Intel has expanded its processor lineup to include several new Ivy Bridge variants spanning across both mobile and desktop markets. Accompanying the fresh batch of silicon will also be a number of welcome price adjustments to existing CPUs.

Ivy Bridge is the worthy successor to Sandy Bridge, the 32 nanometer architecture which defined Intel's Core offerings in 2011. Ivy Bridge's 22nm design draws less power, generates less heat and offers higher performance than that of prior generations. Here's everything you need to know about Ivy Bridge.

Interestingly though, Intel's new wave of CPUs still manages to include our aging, venerable friend from 2011. While Ivy Bridge chips seem to round out higher-end offerings, Sandy Bridge cores will be covering the low-end, namely Pentium and some Core i3 packages. The inclusion of Sandy Bridge silicon is particularly fascinating because it subtly defies rumored plans of sunsetting the aging architecture.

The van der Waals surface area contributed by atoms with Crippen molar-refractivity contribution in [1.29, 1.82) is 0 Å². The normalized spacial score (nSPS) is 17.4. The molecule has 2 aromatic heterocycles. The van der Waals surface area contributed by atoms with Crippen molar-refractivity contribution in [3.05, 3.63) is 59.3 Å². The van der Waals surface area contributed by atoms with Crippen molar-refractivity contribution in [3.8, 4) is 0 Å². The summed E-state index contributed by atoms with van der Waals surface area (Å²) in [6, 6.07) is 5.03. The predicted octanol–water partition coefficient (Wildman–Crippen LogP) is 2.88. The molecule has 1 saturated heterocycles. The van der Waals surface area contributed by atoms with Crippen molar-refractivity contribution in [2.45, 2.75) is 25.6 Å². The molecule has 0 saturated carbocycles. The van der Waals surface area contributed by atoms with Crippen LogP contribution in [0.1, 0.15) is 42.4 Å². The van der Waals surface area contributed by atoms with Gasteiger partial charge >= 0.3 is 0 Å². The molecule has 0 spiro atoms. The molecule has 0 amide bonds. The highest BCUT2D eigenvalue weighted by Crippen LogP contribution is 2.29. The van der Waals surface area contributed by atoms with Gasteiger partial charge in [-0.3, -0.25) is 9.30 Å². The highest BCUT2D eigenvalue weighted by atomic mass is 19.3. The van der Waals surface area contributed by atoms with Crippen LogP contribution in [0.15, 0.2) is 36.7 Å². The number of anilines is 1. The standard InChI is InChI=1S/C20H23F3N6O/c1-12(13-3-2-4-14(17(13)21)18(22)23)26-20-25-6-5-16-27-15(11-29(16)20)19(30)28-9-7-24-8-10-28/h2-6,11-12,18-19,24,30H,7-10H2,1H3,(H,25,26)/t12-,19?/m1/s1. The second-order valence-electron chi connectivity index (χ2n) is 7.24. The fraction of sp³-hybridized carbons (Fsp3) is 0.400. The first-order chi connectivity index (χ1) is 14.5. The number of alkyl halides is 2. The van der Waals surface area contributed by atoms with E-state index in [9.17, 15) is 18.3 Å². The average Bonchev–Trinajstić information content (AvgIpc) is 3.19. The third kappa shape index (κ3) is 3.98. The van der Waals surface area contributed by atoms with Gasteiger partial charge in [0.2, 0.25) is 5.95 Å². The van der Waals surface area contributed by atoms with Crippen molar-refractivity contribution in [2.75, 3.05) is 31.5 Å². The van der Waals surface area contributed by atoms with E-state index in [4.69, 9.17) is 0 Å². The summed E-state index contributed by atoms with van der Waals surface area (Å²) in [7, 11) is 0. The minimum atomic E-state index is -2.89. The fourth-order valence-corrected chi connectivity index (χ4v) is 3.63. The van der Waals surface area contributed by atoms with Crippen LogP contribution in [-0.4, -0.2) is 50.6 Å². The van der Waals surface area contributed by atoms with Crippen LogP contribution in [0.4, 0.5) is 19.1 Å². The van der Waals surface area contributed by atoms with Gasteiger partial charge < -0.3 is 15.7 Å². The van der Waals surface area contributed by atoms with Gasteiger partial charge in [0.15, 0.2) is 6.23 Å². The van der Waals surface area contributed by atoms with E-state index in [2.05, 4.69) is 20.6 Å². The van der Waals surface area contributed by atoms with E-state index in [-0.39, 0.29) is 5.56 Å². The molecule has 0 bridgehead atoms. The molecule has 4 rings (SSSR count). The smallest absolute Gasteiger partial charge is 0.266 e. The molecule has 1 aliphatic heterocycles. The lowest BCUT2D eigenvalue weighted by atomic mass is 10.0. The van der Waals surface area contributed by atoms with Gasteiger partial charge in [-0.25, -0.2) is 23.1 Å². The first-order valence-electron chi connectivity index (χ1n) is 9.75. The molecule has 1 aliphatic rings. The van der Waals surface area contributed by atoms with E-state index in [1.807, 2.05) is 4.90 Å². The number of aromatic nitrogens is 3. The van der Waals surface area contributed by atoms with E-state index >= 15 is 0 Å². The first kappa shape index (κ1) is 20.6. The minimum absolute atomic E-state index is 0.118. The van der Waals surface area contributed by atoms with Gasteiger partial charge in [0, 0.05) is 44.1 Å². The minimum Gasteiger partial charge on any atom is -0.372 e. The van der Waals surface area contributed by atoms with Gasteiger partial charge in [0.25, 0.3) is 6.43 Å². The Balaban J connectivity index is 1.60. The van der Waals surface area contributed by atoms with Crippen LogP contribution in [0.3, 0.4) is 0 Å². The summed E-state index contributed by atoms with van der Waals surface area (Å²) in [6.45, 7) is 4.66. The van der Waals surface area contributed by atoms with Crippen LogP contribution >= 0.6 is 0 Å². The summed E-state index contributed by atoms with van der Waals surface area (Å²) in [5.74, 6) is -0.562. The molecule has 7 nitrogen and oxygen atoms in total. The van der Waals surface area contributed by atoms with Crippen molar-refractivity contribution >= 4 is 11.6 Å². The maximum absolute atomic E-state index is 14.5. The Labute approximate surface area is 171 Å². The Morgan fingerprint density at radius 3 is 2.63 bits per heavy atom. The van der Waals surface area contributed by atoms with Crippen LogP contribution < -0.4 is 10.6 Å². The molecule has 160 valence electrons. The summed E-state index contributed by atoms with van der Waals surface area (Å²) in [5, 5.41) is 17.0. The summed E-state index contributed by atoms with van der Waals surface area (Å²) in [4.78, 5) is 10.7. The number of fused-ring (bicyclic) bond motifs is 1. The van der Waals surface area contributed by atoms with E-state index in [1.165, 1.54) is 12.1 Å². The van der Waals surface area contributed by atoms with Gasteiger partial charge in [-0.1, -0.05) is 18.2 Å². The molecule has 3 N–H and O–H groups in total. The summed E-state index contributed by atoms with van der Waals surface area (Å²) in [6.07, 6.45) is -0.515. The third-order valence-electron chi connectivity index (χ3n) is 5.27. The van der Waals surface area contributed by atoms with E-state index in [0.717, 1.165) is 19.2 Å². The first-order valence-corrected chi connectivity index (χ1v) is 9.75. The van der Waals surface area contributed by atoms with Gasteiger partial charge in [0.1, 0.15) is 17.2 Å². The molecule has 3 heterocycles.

Amongst the new CPUs are the Core i5-3350P, i5-3330, i5-3334S and i5-3330S. These models are clocked at 3.10GHz, 3.0GHz and 2.70 GHz, respectively, with corresponding price tags of $177, $182, $194 and $177. The "P" on the 3350 denotes the absence of integrated graphics while all i5 CPUs come with Turbo Boost but lack hyperthreading.

For i3 CPUs, we'll see i3-3240, i3-3225, i3-3220, i3-3240T, i3-3220T models ranging from 2.8 to 3.4 GHz and priced between $117 to $138. The "T" models indicate Sandy Bridge architecture. Although all i3 CPUs listed are exclusively dual-core, they are endowed with hyperthreading which effectively allows four total threads. Also, unlike their i5 brethren, listed models do not include Turbo Boost. 

Earlier this year, Intel launched Ivy Bridge by introducing 14 new chips to its mobile and desktop lineups. In May, the company released a second wave of Ivy Bridge chips.